The State Council, China's highest governing body, has issued a wide-reaching decree to speed up and ease food shipments to markets as winter storms lashing much of China hamper efforts to curb rising food prices.
The decree, issued late Friday and published in national press Saturday, calls on road police, railway bureaus and gas pump stations to do all they can to ensure timely delivery of food supplies after crushing snow and ice storms clogged roads, cut electricity and snailed deliveries.
Under the government measure, food trucks will be exempt from paying road tolls.
"The transportation of fresh farm products - including vegetables, fruits, livestock and poultry - faces an extraordinarily grave situation as another round of widespread continuous rain and snow will hit the country," said the notice issued by the executive office of the State Council located in Beijing.
The latest measures are intended to "guarantee market supplies for the Spring Festival and sustain basic price stability," the State Council said.
Complicating the government efforts has been the heaviest snowfall to hit central and southern China in more than 10 years, and more bad weather has been forecast for upcoming days.
On Saturday, ice, rain and snow closed highways, delayed trains and forced flight cancellations. The grave weather even downed power lines in Hunan Province, bringing 136 trains to a standstill.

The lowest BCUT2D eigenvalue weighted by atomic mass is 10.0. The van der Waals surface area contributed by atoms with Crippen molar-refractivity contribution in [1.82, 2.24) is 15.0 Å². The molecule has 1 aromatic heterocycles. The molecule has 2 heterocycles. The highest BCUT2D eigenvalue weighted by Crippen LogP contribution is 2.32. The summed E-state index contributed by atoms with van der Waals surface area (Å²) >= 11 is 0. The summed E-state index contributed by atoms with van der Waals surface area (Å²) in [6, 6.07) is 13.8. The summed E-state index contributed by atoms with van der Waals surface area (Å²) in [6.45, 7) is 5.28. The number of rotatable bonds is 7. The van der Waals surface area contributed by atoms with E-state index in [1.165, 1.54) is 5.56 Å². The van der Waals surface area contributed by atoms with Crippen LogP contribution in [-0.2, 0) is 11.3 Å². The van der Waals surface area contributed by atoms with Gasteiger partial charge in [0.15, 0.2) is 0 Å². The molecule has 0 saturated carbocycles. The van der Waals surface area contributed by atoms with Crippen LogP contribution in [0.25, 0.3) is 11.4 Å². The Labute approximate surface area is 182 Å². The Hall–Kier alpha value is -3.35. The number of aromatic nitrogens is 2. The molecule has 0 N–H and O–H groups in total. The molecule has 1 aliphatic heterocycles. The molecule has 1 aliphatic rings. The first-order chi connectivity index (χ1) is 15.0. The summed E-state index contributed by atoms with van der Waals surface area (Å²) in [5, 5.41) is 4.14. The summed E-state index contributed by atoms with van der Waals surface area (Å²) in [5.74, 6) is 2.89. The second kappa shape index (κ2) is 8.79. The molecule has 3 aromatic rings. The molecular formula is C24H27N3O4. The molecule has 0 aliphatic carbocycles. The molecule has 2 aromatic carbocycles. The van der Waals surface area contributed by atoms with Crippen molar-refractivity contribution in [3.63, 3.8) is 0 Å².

In recent days the government has intensified efforts to assert order, setting price controls on many goods and energy supplies and trying to inspire farmers to produce more grain, vegetables, fruits and meats.
The newest government order called on police and roadway departments to give food trucks preferential treatment, waive all tolls and halt the spot inspections that often produce long lines on highways.
Gas stations are prohibited from raising prices and must allow food trucks to fill up their tanks, the directive said, squashing the sales limits some stations have used to make up for recent shortages in petrol supplies.
Source: China Daily